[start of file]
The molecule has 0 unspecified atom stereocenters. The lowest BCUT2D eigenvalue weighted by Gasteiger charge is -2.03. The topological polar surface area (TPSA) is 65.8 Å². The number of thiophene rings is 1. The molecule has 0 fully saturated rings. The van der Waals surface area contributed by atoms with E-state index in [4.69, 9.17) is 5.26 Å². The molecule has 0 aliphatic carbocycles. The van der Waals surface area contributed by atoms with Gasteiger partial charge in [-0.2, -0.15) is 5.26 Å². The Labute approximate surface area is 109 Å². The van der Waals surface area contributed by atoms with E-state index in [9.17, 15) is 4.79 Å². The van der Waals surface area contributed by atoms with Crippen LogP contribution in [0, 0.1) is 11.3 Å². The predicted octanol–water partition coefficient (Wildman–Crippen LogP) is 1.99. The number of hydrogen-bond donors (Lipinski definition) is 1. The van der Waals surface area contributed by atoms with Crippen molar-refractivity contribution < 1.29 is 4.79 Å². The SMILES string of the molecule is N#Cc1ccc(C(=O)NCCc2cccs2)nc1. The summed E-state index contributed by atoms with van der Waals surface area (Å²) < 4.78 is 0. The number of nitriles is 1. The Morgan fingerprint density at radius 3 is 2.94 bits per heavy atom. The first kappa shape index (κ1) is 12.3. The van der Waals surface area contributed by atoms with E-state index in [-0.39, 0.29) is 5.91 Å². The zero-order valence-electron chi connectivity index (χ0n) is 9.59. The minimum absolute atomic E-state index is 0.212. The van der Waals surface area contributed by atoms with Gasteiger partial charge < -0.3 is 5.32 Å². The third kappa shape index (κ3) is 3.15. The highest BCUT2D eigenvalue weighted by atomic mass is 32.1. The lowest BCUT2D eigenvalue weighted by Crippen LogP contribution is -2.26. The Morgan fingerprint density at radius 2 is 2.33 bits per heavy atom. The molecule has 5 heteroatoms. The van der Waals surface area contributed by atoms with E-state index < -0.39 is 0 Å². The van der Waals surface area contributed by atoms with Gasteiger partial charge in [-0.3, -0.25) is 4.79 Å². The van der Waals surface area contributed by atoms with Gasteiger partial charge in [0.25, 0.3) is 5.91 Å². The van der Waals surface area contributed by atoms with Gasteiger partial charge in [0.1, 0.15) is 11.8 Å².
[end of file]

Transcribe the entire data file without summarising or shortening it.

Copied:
The molecule has 0 unspecified atom stereocenters. The lowest BCUT2D eigenvalue weighted by Gasteiger charge is -2.03. The topological polar surface area (TPSA) is 65.8 Å². The number of thiophene rings is 1. The molecule has 0 fully saturated rings. The van der Waals surface area contributed by atoms with E-state index in [4.69, 9.17) is 5.26 Å². The molecule has 0 aliphatic carbocycles. The van der Waals surface area contributed by atoms with Gasteiger partial charge in [-0.2, -0.15) is 5.26 Å². The Labute approximate surface area is 109 Å². The van der Waals surface area contributed by atoms with E-state index in [9.17, 15) is 4.79 Å². The van der Waals surface area contributed by atoms with Crippen LogP contribution in [0, 0.1) is 11.3 Å². The predicted octanol–water partition coefficient (Wildman–Crippen LogP) is 1.99. The number of hydrogen-bond donors (Lipinski definition) is 1. The van der Waals surface area contributed by atoms with Crippen molar-refractivity contribution < 1.29 is 4.79 Å². The SMILES string of the molecule is N#Cc1ccc(C(=O)NCCc2cccs2)nc1. The summed E-state index contributed by atoms with van der Waals surface area (Å²) < 4.78 is 0. The number of nitriles is 1. The Morgan fingerprint density at radius 3 is 2.94 bits per heavy atom. The first kappa shape index (κ1) is 12.3. The van der Waals surface area contributed by atoms with E-state index in [-0.39, 0.29) is 5.91 Å². The zero-order valence-electron chi connectivity index (χ0n) is 9.59. The minimum absolute atomic E-state index is 0.212. The van der Waals surface area contributed by atoms with Gasteiger partial charge < -0.3 is 5.32 Å². The third kappa shape index (κ3) is 3.15. The highest BCUT2D eigenvalue weighted by atomic mass is 32.1. The lowest BCUT2D eigenvalue weighted by Crippen LogP contribution is -2.26. The Morgan fingerprint density at radius 2 is 2.33 bits per heavy atom. The molecule has 5 heteroatoms. The van der Waals surface area contributed by atoms with E-state index < -0.39 is 0 Å². The van der Waals surface area contributed by atoms with Gasteiger partial charge in [-0.3, -0.25) is 4.79 Å². The van der Waals surface area contributed by atoms with Gasteiger partial charge in [0.25, 0.3) is 5.91 Å². The van der Waals surface area contributed by atoms with Gasteiger partial charge in [0.1, 0.15) is 11.8 Å².